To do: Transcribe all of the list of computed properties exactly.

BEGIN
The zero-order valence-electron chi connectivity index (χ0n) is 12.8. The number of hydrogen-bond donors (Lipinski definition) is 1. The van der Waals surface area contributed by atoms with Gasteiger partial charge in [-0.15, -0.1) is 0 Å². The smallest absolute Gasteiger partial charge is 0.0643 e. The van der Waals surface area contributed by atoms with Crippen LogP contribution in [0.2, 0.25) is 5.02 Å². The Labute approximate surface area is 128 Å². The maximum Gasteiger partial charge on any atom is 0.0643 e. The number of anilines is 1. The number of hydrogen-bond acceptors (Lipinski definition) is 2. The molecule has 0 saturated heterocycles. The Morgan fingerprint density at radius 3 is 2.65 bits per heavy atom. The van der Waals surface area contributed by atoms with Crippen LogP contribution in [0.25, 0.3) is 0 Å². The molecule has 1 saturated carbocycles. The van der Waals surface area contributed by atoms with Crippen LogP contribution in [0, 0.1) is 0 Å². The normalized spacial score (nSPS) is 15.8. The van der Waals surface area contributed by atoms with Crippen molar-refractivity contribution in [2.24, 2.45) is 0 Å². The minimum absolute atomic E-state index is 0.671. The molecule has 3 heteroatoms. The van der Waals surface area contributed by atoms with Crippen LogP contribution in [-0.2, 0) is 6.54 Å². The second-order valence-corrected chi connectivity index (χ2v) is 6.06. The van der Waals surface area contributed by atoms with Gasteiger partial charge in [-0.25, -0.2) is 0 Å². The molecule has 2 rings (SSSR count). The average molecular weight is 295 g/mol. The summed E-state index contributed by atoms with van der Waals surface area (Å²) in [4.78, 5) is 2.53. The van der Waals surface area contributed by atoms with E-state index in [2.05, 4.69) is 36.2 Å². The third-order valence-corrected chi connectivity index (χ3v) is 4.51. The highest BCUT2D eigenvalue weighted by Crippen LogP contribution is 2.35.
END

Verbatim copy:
The zero-order valence-electron chi connectivity index (χ0n) is 12.8. The number of hydrogen-bond donors (Lipinski definition) is 1. The van der Waals surface area contributed by atoms with Gasteiger partial charge in [-0.15, -0.1) is 0 Å². The smallest absolute Gasteiger partial charge is 0.0643 e. The van der Waals surface area contributed by atoms with Crippen LogP contribution in [0.2, 0.25) is 5.02 Å². The Labute approximate surface area is 128 Å². The maximum Gasteiger partial charge on any atom is 0.0643 e. The number of anilines is 1. The number of hydrogen-bond acceptors (Lipinski definition) is 2. The molecule has 0 saturated heterocycles. The Morgan fingerprint density at radius 3 is 2.65 bits per heavy atom. The van der Waals surface area contributed by atoms with Crippen LogP contribution in [0.25, 0.3) is 0 Å². The molecule has 1 saturated carbocycles. The van der Waals surface area contributed by atoms with Crippen LogP contribution in [0, 0.1) is 0 Å². The normalized spacial score (nSPS) is 15.8. The van der Waals surface area contributed by atoms with Crippen molar-refractivity contribution in [2.24, 2.45) is 0 Å². The minimum absolute atomic E-state index is 0.671. The molecule has 3 heteroatoms. The van der Waals surface area contributed by atoms with Crippen LogP contribution in [-0.2, 0) is 6.54 Å². The second-order valence-corrected chi connectivity index (χ2v) is 6.06. The van der Waals surface area contributed by atoms with Gasteiger partial charge in [-0.25, -0.2) is 0 Å². The molecule has 2 rings (SSSR count). The average molecular weight is 295 g/mol. The summed E-state index contributed by atoms with van der Waals surface area (Å²) in [4.78, 5) is 2.53. The van der Waals surface area contributed by atoms with E-state index in [2.05, 4.69) is 36.2 Å². The third-order valence-corrected chi connectivity index (χ3v) is 4.51. The highest BCUT2D eigenvalue weighted by Crippen LogP contribution is 2.35.